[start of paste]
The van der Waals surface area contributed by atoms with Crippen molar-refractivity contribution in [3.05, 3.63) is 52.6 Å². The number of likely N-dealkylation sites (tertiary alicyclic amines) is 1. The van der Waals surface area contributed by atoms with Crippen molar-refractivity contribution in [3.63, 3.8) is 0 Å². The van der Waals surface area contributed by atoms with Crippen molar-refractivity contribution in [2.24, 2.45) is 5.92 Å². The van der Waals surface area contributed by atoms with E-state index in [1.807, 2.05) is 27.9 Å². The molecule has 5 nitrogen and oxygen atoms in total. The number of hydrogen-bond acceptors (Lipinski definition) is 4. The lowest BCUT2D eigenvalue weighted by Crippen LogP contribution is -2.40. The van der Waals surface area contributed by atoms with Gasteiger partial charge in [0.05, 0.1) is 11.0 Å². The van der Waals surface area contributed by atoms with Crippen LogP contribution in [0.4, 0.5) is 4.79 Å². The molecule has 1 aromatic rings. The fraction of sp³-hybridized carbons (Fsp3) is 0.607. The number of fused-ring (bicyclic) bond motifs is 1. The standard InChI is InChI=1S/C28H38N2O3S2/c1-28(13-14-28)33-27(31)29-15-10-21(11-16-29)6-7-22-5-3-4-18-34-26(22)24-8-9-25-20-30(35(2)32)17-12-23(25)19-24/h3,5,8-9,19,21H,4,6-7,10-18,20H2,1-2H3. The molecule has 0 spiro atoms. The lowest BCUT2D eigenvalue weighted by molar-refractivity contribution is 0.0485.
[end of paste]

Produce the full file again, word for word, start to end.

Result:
The van der Waals surface area contributed by atoms with Crippen molar-refractivity contribution in [3.05, 3.63) is 52.6 Å². The number of likely N-dealkylation sites (tertiary alicyclic amines) is 1. The van der Waals surface area contributed by atoms with Crippen molar-refractivity contribution in [3.63, 3.8) is 0 Å². The van der Waals surface area contributed by atoms with Crippen molar-refractivity contribution in [2.24, 2.45) is 5.92 Å². The van der Waals surface area contributed by atoms with E-state index in [1.807, 2.05) is 27.9 Å². The molecule has 5 nitrogen and oxygen atoms in total. The number of hydrogen-bond acceptors (Lipinski definition) is 4. The lowest BCUT2D eigenvalue weighted by Crippen LogP contribution is -2.40. The van der Waals surface area contributed by atoms with Gasteiger partial charge in [0.05, 0.1) is 11.0 Å². The van der Waals surface area contributed by atoms with Crippen LogP contribution in [0.4, 0.5) is 4.79 Å². The molecule has 1 aromatic rings. The fraction of sp³-hybridized carbons (Fsp3) is 0.607. The number of fused-ring (bicyclic) bond motifs is 1. The standard InChI is InChI=1S/C28H38N2O3S2/c1-28(13-14-28)33-27(31)29-15-10-21(11-16-29)6-7-22-5-3-4-18-34-26(22)24-8-9-25-20-30(35(2)32)17-12-23(25)19-24/h3,5,8-9,19,21H,4,6-7,10-18,20H2,1-2H3. The molecule has 0 spiro atoms. The lowest BCUT2D eigenvalue weighted by molar-refractivity contribution is 0.0485.